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THE SCR ANTON TJRIBT3NB-TUESDAY, FEBRUARY 11, 1902,.
PuMWied Wly, Vxcepl Sunday, hy The Ttlji.
line tablWiing Company, At Kitty Cent ft Month.
MVY 8, IHCItMll), IMIlor.
0. T1. llV.M1!, 'lujini; Jlanjger
NcV yorkjoinccl 150 Kawua M. '
N. H. YlllXt.ANlV
.. Sole Agent for rorclgn AilvcttblW.
Entered at the t'oitnfllcn nt ficranlon, Pa.,
Second CUm Mall Matter.
When space will permit, The
Tribune is always glad to print
short lottova from its friends "beav
intr on current topics, but Ha rule 19
that' thoso mtibt bo signed, for putt'
Mention, by the writer's real name,
and the condition precedent to ac
ceptance is that all contributions
shall bo subject to editorial revision.
TUB FLAT HATH 1011 AIUTUTISIN'.
"The following taWo rdiowiTilio prlca Jicr inch
each insertion, nucd to ho used within one year!
Lew 'than 600 inches
WX) ' inches
m " ...,.,..,
Tor cards of thanks, resolution! of condolence,
and similar conlrlhutiom in the liatuvn ot ml'
vci tiding The Tribune makes n charge of C cents
Hates for Classified Advertising furnished en
SCnANTON, FEBRUARY 11, 1002.
REPUBLICAN CITY TICKET.
Controllcr-KVAN It. M011HIS.
1'lcctlon I'cbiuary IS.
"While In' view of nil that has been
paid upon the subject In the past it
seems hardly necessary to repeat tho
announcement, yet for the benefit of
those who evidently do not read this
paper thoroughly, it may bo well to
again state that unsigned communica
tions will not bo published in The Tri
bune. Our friends should bear this in
mind when advancing opinions for
For the Theft of a Pup.
AN EXCELLENT reason why
tht courts of justice are
. sometimes held lightly in
public esteem was supplied
!n the case brought yesterday before a,
jury In court room N'o. 3. It was a
case from Carbondale. It Involved tho
alleged theft of a dog. It was not a
full-grown dog, nor even a yellow dog,
but a puppy a three weeks old puppy.
The puppy belonged to one of the
most unsavory specimens of bedraggled
humanity ever seen in a local court,
and its loss was not discovered by
her until half an hour after tho de
fendant had left her place. But, never
theless, she had him arrested and upon
her suspicion that he had stolen her
dog the man was bound over to court
and-a Lackawanna county' grand jury
returned a true bill.
The case should never have taken
more than five minutes or an honest
alderman's time. To bring it into court
where it cost tho taxpayers at least
thirty times the pup's value, and where
it was not proved even that there had
been any theft, was an outrage without
a single redeeming feature, ir there is
one thing more than another that our
judicial system needs it is a complete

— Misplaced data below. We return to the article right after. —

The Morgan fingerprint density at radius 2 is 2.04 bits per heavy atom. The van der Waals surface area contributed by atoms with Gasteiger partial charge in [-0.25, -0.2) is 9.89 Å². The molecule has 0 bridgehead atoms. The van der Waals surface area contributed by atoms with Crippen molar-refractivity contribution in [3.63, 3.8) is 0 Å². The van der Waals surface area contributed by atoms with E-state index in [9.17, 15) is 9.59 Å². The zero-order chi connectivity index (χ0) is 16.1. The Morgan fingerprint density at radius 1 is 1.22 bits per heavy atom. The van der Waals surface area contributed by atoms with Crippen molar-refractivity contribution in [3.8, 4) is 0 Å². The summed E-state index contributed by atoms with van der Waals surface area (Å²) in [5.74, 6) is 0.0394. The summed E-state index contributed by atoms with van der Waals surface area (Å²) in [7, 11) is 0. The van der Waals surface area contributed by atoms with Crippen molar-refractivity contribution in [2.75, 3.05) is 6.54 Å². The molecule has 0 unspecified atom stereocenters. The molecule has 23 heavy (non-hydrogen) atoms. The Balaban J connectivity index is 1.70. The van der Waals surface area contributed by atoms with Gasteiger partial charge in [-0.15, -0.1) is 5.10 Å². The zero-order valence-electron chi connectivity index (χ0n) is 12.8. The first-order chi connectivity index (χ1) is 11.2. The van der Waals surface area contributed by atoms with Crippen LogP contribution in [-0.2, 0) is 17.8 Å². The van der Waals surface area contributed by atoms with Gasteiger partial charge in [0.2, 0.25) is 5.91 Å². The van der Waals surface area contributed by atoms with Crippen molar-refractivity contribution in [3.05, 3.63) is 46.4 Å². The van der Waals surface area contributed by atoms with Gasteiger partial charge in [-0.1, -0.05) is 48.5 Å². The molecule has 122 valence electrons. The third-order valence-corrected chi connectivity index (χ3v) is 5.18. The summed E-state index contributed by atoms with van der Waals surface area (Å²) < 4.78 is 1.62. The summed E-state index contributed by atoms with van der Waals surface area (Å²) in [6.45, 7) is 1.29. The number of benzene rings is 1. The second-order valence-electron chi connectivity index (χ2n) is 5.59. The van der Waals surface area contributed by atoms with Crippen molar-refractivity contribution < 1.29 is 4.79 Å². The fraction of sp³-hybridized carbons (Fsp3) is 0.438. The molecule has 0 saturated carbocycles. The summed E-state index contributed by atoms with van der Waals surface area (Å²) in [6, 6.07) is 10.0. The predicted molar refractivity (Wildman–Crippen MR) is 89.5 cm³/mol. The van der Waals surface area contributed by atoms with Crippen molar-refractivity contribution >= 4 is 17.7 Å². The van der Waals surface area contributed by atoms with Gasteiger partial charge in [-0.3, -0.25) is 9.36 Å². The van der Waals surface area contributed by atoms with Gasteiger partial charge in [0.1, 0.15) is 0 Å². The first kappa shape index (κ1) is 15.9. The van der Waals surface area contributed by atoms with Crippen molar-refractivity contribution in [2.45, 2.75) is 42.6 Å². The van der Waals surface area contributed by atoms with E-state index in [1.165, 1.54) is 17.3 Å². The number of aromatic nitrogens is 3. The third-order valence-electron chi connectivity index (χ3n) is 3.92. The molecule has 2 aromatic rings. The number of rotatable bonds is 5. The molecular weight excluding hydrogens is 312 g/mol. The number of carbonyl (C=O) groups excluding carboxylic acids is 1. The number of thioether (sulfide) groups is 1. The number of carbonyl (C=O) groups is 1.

recasting' of the processes of adminis
tering justice in small cases. .
The advertisement received by the
Groton school through the Illness of
Theodore Roosevelt, jr., does not seem
to be of the-kind that is desirable. Tho
faculty of a school that permits young
students to run about the fields bare
headed during spells of zero weather
displays an unconventional disregard
for go'od health rules which, though
perhaps novel, is decidedly risky.
Tho President and the Factions.
N INTERESTING explanation
of the political significance of
tho resignation of Penrose
MeClaln and the appointment
f William McCoaeh as collector of In
fernal revenue for the Philadelphia
district appears in the Philadelphia
Press. It Is evidently from the pen of
former Postmaster General Smith,
whoso version and Interpretation of the
facts is as follows:
"First, Mr. McCIaln as a federal olTl
cer appeared upon tho public platform
during tho recent state and city cam
paign as an advocate of tho Union or
fusion ticket. Second, ho did this in
tho face of advice from tho adminis
tration not to tako any part in that
campaign. Third, tho policy of tho ad
ministration was to keep hands off
from tho local contest then going on.
Fourth, when the question was raised
whether a inoro conspicuous federal
oillccr should tako tho stump for the
regular Republican ticket, tho presi
dent distinctly discountenanced it, and
by bis direct suggestion tho officer In
dicated remained silent.
"These facts sufficiently define the of
ficial attltutuVyfjThe president as to
that polltleaarstttiggle.'1 Ho did not
deem It beiTthatlljls administration or
its roprcsentattvefrshould actively par
ticipate on either side. Hud Mr. Mc
CIaln followed tho udvlco which was
given to jJiIm and contented himself
with cus-tipg his, vote-as a citizen, no
power ctfuja have disturbed hlin, Of
course, & deserves the credit of hav
ing honest convictions and of having
the couragQ of his convictions. Hut
when ho determined to act out his con
victions on the stump and to disregard
the responsible, counsel offered him, he
accftfd-Jba xo'iisequences. Had he
been-fposod- lo speak for the regular
tlcket.'X'-the'Hame advice would havo
been given him, as it was effectively
given In another case. It was not the
side thajho took;; on ;thp stump but
the fact that ho took tho stump at all
in adcoatcst ot- that character that
irnvoiiproiijj (or acton. '
"TJJ VVc"Bldent leads the government
In iffi! large national and international
pollojes. Tho success of his admin
lstratjon depends upon his success In
framlfig ahd carrying through these
policies, and his success in that work
depends upon co-operation and support
in tljo. senate; and In the .house; There
are lilbst 'excellent and worthy' people
who t"hlnk the president ought to lay
aside and disregard all tho largo poli
cies 0 tho government and actually
Unoerli them In order to wage a fight
Hun of Siding on
wllh 'tiio limclitiie,' whlcli could not
6xlst ami efcert, Its power If the pconlo